Reflections On a Rave: Gottwood Festival

Words & Pictures: Adrian Choa

Our man in a field meditates on a weekend of throbbing bass, lakeside vistas, and giant owls. All at Gottwood Festival (somewhere in Wales).


Gottwood Festival has a whispered cult following.

Capped at just 5000 people, and nestled on the coast of the Welsh isle of Anglesey, its reputation is more mystical squat-rave than classic British festival.

The first and most important thing to note about the event is the setting.

Gottwood takes place on the grounds of a majestic country estate which boasts a lake that is wonderful to look at on pingers.

Majestic Gottwood. Good on pingers.

Dotted around this lake are 10 extremely varied stages, ranging from the almost pagan setting of The Trigon, the sweaty Curve tent to the intimate house party of Ricky’s Disco.

Also, there’s a giant owl which serves as a stage.  ✔︎

A giant owl is a giant bonus.

With such a serene backdrop, it is clear that weather is an important factor.  Last year’s event was cursed by 48 hours straight of rain. But the Welsh Gods were, fortunately, gazing happily down on us that weekend. We were blessed with 4 days of glorious sunshine.

Anyway, I arrive Friday night and dive straight into the fray. After navigating a sea of bucket-hats and 90s nostalgia-garmed-sesh-heads, I arrive safely at my destination: Palm Trax’ set at The Curve.

Curve was the closest you’ll get to a typical festival tent at Gottwood. Chock full of ecstatic punters loving Trax’s jubilant party tunes.

  Jubilant party tunes o’plenty.

From here then, to Ricky’s Disco.  An ‘intimate’ area playing host to the brooding grooves of Man Power. With only 80 or so people, it felt like someone’s living room.

Changing setting equally dramatically, I then found myself in The Barn for a liquid DnB set by Commix.

The Barn is quite literally, a barn. Populated mostly by an energetic selection of aggy hetero males. As they happily chew on the scenery these boys are fully turning-up to the music, which is a welcome antidote to the more saccharine disco that personifies many stages here. And for this reason, The Barn became my spiritual home for the weekend.

After a thrilling hour or two of Nanny Banton, it was time to return to the tent.


My tent and others.

As far as campsites go, Gottwood’s is pretty serene.  Unlike the Mad Max hellscapes of other British festivals, this didn’t feel like a place where someone would knife open your tent and steal all your wet wipes.


After a much-needed rest, I sauntered down to the lake on the Saturday and felt like I had arrived at festival nirvana. Bodies lay in the sunshine as a Bloody Mary van did the rounds to a zen soundtrack of aromatherapy-massage music.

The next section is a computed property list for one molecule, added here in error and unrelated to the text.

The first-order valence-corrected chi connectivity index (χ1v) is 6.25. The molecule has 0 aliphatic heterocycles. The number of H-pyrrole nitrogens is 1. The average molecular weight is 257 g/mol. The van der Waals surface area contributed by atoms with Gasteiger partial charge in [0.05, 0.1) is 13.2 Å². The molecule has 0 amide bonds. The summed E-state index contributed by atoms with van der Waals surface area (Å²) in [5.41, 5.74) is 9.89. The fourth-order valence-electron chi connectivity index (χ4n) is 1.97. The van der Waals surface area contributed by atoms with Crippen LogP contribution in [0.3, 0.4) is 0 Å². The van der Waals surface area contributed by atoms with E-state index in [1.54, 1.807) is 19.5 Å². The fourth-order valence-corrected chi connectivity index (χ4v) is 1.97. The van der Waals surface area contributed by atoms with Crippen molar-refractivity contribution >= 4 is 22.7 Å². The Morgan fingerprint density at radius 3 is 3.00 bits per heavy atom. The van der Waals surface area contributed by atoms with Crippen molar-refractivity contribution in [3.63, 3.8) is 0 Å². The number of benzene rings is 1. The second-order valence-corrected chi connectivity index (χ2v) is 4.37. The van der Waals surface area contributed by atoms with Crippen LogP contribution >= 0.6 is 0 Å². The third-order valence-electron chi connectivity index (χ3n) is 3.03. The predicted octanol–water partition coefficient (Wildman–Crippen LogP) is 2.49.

But it wasn’t long before the walking dead emerged from their triangular tombs – ready to feast once more on the tasty flesh of the disco.


Zombie Apocalypse does 90s nostalgia.

As the sun went down on it was clear that the ‘wavey-garms’ brigade had fully refreshed the settings and were ready to tackle a Saturday night blessed by the master selector Ben UFO.


Hashtag blessed.

Like moths to a rave flame, crowds amassed at the Trigon stage to see Hessle Audio’s finest, surf expertly across a wave of genres.

The crowd looked significantly wonkier at this point.  But with enough basic motoring to show their love  for Mr UFO.

Aside: One thing to note at Gottwood is the invisibility of the security.  Rarely the case at festivals. Too often they’re less a celebration of liberal freedom and more like trying to party in a police state.

But to finish on a breezier note, here’s a picture of my mate wearing the remains of some pointy sunglasses. Literally, every girl at the festival seemed to have a pair. We thought it was really funny at the time.


Pointy glasses. Funnier at the time. Gottwood.

So, because I’m an #adult with a #job.com it was finally time for me to navigate my way through a lakeside mist of balloon canisters, ketamine, and regret.  With my tent packed and ready, I made my way to morning train home.


These days it’s hard to find festivals that aren’t a branded circle jerk.  For example, All Points East had a booth where you could get temporary tattoos of its sponsors.  Also, many are too large to maintain any sort of identity.  So, I only hope that the Gottwood organisers don’t get greedy and go the same way. Gottwood is, after all, a unique event.





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